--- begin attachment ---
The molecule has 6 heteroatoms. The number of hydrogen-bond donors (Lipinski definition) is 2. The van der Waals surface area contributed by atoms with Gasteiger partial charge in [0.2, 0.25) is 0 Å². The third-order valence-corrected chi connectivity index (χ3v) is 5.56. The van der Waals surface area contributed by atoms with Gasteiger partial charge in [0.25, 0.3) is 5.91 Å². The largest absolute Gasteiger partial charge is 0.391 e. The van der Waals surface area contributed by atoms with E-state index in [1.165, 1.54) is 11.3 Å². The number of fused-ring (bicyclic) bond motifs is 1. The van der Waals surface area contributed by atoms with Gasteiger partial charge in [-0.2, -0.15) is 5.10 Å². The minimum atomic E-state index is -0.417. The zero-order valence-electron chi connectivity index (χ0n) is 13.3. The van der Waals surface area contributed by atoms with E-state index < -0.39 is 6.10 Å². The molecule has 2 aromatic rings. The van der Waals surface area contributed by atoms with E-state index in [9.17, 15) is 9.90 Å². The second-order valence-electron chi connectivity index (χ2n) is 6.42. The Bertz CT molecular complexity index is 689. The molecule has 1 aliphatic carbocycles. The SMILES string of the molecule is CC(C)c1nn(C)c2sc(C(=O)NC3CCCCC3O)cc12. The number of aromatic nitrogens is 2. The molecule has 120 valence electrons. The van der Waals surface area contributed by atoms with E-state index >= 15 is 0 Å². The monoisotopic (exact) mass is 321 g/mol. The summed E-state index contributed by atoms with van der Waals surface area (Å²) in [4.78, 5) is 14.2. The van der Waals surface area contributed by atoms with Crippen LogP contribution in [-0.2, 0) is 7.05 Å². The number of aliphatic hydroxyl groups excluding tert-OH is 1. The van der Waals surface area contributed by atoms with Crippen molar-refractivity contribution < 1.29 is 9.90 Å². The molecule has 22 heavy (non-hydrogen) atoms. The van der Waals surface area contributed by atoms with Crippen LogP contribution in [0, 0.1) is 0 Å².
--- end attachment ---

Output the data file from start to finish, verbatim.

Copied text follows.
The molecule has 6 heteroatoms. The number of hydrogen-bond donors (Lipinski definition) is 2. The van der Waals surface area contributed by atoms with Gasteiger partial charge in [0.2, 0.25) is 0 Å². The third-order valence-corrected chi connectivity index (χ3v) is 5.56. The van der Waals surface area contributed by atoms with Gasteiger partial charge in [0.25, 0.3) is 5.91 Å². The largest absolute Gasteiger partial charge is 0.391 e. The van der Waals surface area contributed by atoms with E-state index in [1.165, 1.54) is 11.3 Å². The number of fused-ring (bicyclic) bond motifs is 1. The van der Waals surface area contributed by atoms with Gasteiger partial charge in [-0.2, -0.15) is 5.10 Å². The minimum atomic E-state index is -0.417. The zero-order valence-electron chi connectivity index (χ0n) is 13.3. The van der Waals surface area contributed by atoms with E-state index < -0.39 is 6.10 Å². The molecule has 2 aromatic rings. The van der Waals surface area contributed by atoms with E-state index in [9.17, 15) is 9.90 Å². The second-order valence-electron chi connectivity index (χ2n) is 6.42. The Bertz CT molecular complexity index is 689. The molecule has 1 aliphatic carbocycles. The SMILES string of the molecule is CC(C)c1nn(C)c2sc(C(=O)NC3CCCCC3O)cc12. The number of aromatic nitrogens is 2. The molecule has 120 valence electrons. The van der Waals surface area contributed by atoms with E-state index >= 15 is 0 Å². The monoisotopic (exact) mass is 321 g/mol. The summed E-state index contributed by atoms with van der Waals surface area (Å²) in [4.78, 5) is 14.2. The van der Waals surface area contributed by atoms with Crippen LogP contribution in [-0.2, 0) is 7.05 Å². The number of aliphatic hydroxyl groups excluding tert-OH is 1. The van der Waals surface area contributed by atoms with Crippen molar-refractivity contribution < 1.29 is 9.90 Å². The molecule has 22 heavy (non-hydrogen) atoms. The van der Waals surface area contributed by atoms with Crippen LogP contribution in [0, 0.1) is 0 Å².